Details about the community are readily available and clearly posted — not buried like on the other social channels. Knowing the ground rules right upfront is critical for any smoothly functioning community, and Google+ provides a nice spot to make those crystal clear.
6. Strong identity
A well-branded community visually identifies the space as “your community.” Having a familiar place to engage on a daily basis with people you know creates a virtual home, and a clear identity makes it easy to find while igniting a sense of community pride.
Posting within public communities is visible outside the community too. Time spent in the community doesn’t mean you are totally isolated — your influence can still spread. And it’s great knowing that your engagement in a community, especially if frequent, is still getting the highly-coveted Google rankings juice that helps get you found in search. Posts on G+ rank similarly to blog posts, so together with Google’s increased emphasis on the importance of +1’s and their secret algorithms, your online influence will spread as you gain influence among your peers in the community. Sweet!
8. Stunning images
Great visuals will help any stream by making them more interesting to look at. Google allows for bigger, crisper images than the other social platforms, and that makes for a much more pleasant experience overall.
9. Well-crafted, nicely-styled posts
Bolding, italicizing and even strike-throughs are all fair game on Google+ — it not only looks better, it draws the eye to what you want to emphasize and aids in communicating how you mean to say something. Together with a beautiful image, some hashtags for better search and… BINGO! Better visibility and better communication — and that helps any community.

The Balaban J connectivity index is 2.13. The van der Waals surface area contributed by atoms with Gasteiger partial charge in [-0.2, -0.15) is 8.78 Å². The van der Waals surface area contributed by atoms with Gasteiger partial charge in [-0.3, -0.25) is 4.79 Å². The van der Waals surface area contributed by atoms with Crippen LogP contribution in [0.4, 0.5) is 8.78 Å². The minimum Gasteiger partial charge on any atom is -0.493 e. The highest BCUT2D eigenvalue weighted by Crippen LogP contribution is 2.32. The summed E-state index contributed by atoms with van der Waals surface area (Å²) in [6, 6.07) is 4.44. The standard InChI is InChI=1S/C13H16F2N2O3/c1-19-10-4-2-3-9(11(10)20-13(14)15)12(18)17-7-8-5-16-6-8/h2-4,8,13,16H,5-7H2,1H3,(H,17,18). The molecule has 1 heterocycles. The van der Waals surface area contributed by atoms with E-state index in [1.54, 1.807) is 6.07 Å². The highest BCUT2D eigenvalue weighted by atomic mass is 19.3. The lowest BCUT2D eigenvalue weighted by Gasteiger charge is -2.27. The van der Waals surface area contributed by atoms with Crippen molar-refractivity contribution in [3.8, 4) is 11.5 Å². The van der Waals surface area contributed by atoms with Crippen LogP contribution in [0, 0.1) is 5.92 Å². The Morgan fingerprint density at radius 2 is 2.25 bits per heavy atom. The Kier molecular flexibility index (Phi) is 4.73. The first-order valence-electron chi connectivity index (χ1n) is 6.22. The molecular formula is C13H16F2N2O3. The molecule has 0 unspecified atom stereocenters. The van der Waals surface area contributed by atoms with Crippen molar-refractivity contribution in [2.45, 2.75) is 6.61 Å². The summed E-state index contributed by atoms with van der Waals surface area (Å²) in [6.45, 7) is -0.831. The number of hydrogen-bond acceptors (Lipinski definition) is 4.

10. Ability to edit
On Google+, you can edit whatever you say at any time. There’s nothing like being able to fix a typo or revise the way you said something to make what you are saying clearer. Try that on Twitter! Heh.
11. Video calls
This option, called Hangouts, is available right within Google so it’s a seamless community experience. Being able to see and speak with members of your community make the bonds stronger for richer and deeper social engagement.
12. Stay in the loop
It’s great being able to stay abreast of comments and updates. Google+ notifications does a good job with that, and if you really don’t want to miss anything, you can also get emails whenever there’s a new post. I make sure I get these with the re:DESIGN community I run. Well functioning communities are happy communities.
I think you can see how these twelve points help facilitate a well-oiled process for online communication and relationship building. As people become more experienced on the social networks, it’s the depth and quality of these relationships that they crave. Developing rich, online, social experiences drives deeper engagement — this is as true for individuals as it is for businesses and brands delving into engagement marketing. Communities facilitate this, and I don’t think you’ll find a better place to do it than on Google+.
Do you belong to any communities on G+ or want to join one? Or maybe you’re interested in starting a community yourself?
There’s lots more to say about Google+ communities so hit me up in the comments section below.